|February 19, 1999||Volume 6, Number 11|
Family Care Committee established to examine University's response to changing social factors
The recently established Family Care Committee is set to look into such issues as children being brought into classrooms and laboratories and others affecting 'the sandwich generation.'
With big changes having occurred in family make-up in recent years and with many employees falling into the so-called "sandwich generation" (having to attend both to children and aging parents), the University is looking at how far it should go toward making its work and study environment more "family friendly."
In March, the nine-person, President Ivany-endorsed Family Care Committee* - co-chaired by Tim Archer, director of the Student Health Centre, and Alison Renny, assistant dean (undergraduate and certificate programs), Commerce - will conduct a mini-survey of faculty, staff, and students, inviting input on a host of questions concerning how such matters as child care and care of the elderly affect work performance, and vice versa.
Archer says the committee is looking at all the collective agreements to see to what extent they address these kinds of issues.
"Is there provision, for example, for one to take an ailing parent to the doctor if he or she can't get there alone? Is child care available for the employee and is it affordable? What illness-in-the-family policies are in the collective agreements and are they equitably accessible to individuals in the different work groups? What types of leave are possible? What job-sharing arrangements are provided for? Do vacation entitlements impact on family care issues? Those kinds of things."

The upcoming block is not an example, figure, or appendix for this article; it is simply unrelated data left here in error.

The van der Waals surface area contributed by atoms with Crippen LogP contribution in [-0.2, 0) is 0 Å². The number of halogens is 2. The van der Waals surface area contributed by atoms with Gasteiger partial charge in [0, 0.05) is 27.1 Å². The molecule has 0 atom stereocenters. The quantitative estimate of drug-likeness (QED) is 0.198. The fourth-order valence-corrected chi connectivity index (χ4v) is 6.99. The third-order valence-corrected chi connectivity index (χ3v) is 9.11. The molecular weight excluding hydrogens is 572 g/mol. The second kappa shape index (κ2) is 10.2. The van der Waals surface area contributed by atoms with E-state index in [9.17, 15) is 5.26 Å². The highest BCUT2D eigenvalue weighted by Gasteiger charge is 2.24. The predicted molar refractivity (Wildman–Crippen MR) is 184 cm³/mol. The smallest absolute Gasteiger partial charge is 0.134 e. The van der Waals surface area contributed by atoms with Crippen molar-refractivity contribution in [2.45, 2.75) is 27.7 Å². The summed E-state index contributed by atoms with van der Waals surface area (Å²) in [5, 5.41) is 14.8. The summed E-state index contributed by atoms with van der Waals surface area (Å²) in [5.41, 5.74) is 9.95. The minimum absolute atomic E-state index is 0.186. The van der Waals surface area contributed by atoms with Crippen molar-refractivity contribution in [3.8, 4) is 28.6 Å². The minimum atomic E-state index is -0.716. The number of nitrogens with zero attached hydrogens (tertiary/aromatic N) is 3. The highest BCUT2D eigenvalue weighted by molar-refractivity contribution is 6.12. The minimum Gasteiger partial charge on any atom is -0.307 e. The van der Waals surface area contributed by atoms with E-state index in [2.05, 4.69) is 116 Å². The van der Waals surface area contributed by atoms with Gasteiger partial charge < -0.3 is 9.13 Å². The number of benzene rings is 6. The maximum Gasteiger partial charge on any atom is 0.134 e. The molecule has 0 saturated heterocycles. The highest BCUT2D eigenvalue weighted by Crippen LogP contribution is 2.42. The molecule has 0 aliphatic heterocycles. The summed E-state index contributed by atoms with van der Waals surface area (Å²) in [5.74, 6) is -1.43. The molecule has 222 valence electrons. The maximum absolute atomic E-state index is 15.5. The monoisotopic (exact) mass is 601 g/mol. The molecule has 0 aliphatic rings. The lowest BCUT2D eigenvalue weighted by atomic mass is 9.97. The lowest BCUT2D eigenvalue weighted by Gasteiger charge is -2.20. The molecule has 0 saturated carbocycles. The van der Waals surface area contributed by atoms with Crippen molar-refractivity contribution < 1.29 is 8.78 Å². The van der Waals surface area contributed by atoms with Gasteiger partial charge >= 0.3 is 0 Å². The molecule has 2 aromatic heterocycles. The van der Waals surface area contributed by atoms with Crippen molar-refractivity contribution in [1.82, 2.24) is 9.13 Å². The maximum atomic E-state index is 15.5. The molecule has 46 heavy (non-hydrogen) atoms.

One issue the committee must deal with, Archer says, is the fact that more children are appearing on campus.
"It's become a bigger issue for the University with more aboriginal students and the nature of their culture. We seem to be getting more children that are brought with students to class. It's one thing when it's a lecture format, but it's another when it involves labs [because] it raises potential liability issues for the University."
Archer says there currently is no policy regarding children in classrooms or labs - nor about such related matters as breast-feeding [in such locations].
"These are issues that are out there," he adds.
The upcoming survey, he says, will try to fill in any gaps that might exist from a number of earlier family care studies - notably, a provincially-funded study called Balancing Family and Work (1998), which was chaired by Dean Lynne Pearson, Commerce, and the 1997 Family Care Report and Recommendations that was done by Lorraine Cathro, former advisor to the president on the status of women.
He says the survey will also fulfill a requirement in the latest U of S/faculty agreement to look into these matters.
Archer acknowledges that work-production difficulties may well follow significant interruptions done for family care. But he says the literature shows that, aside from the humanitarian aspect, not invoking family friendly policies is generally more costly for the employer.
"If you work people to the point where they burn out instead of providing them with some possible time for, say, illness in the family, absenteeism rises and that's a measurable, real cost. Or if you have to recruit and train a new employee, that costs the employer money. And costs associated with EAP and stress-related leave come from a different pocket, but it still costs the institution at large."
On the positive side, he says, a family friendly policy tends to boost morale and hence productivity.
"It's no magic bullet," he adds. "It's not as if you turn a switch and all of a sudden all the problems go away...I don't think we'll ever say 'We did it.' But I think [such a policy] is worth pursuing."
The committee hopes to submit a report on its findings to the President's Office sometime in the summer or early fall.
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